4. Provide the Students with Choices.  The students expressed that they wanted to make choices about the types of activities that they had to complete online.  They also wanted to decide how they should organize their collaborative work on their projects. When we developed activities for the students to complete online, we had to consider that new projects had to be explored, choices had to be incorporated into the design, and the students had to have opportunities for collaboration.  Students were able to use multiple modalities to show what they had learned, and their choices provided additional opportunities for differentiation and success.
  5. Encourage Asynchronous Participation.  A benefit of our online learning community was its asynchronous nature.  The students communicated with each other, worked together on projects, or used links to locate information or complete activities. The asynchronous work had an influence on work within the face-to-face classroom in that the students had large portions of time dedicated to online collaboration.  Whole group lessons became shorter and were usually reserved for providing directions or sharing strategies.  Therefore, the students practiced and developed additional skills in self-directed learning and self-motivation.
  6. Have Teachers Model the Learning.  The role of the teacher began to shift during the design of the online learning community.  She began to assume a more facilitative and less directive role in instruction, as she became a participant in the learning process.  She encouraged student interaction by asking questions and responding to their posts in online discussion. She was a mentor who suggested alternatives and possibilities, and she was an organizer who developed activities that engaged the students.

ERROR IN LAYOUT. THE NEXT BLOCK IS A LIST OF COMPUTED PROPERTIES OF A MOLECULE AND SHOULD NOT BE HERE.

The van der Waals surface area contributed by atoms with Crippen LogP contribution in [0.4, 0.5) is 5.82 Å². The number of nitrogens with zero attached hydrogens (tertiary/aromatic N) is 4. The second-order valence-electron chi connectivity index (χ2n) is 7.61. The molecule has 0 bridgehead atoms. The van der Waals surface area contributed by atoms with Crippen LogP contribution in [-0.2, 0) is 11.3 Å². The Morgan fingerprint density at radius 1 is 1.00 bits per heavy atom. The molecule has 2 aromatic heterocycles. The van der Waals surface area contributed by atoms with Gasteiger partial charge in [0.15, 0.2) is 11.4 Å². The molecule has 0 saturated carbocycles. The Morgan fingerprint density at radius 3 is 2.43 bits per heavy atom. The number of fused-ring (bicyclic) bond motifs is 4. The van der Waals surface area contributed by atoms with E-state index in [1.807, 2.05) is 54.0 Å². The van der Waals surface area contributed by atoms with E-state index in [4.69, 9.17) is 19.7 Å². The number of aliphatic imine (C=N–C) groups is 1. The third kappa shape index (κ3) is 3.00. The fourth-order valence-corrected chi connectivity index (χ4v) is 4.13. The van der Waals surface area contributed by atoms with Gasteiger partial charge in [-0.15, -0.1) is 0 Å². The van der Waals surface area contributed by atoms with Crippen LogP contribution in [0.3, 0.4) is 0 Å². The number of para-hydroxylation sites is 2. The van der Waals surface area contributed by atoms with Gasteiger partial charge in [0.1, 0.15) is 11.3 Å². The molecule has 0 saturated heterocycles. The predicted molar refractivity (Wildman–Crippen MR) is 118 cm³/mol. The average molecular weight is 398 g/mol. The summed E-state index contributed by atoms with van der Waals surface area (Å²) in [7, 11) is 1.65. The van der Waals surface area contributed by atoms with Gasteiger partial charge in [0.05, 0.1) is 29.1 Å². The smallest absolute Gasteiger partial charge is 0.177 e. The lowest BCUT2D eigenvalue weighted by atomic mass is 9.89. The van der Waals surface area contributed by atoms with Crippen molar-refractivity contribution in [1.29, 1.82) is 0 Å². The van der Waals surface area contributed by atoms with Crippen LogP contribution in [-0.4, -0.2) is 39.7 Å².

7. Practice the Technical Skills.  It was more complicated for the students to complete a new project or product when they had no previous experiences with the skills needed to complete that project. As the online learning community was continually modified and we introduced new opportunities for collaboration, we realized that the students needed practice time in order to utilize the new technology tools effectively.
  8. Utilize Student Experts.  Online learning included some new challenges for the teacher and the students as the focus of instruction began to become more student-centered.  The participants were learning technical skills related to learning online that involved using new tools including features of the learning management system (LMS) as well as personal technology devices that they used to access the online learning community.  We utilized the students and their willingness to help each other as they learned how to work together.  This sharing of expertise helps to shape the online community of practice (Wenger, White & Smith, 2009), and as the members support each other, they develop new social bonds to assist in further collaboration.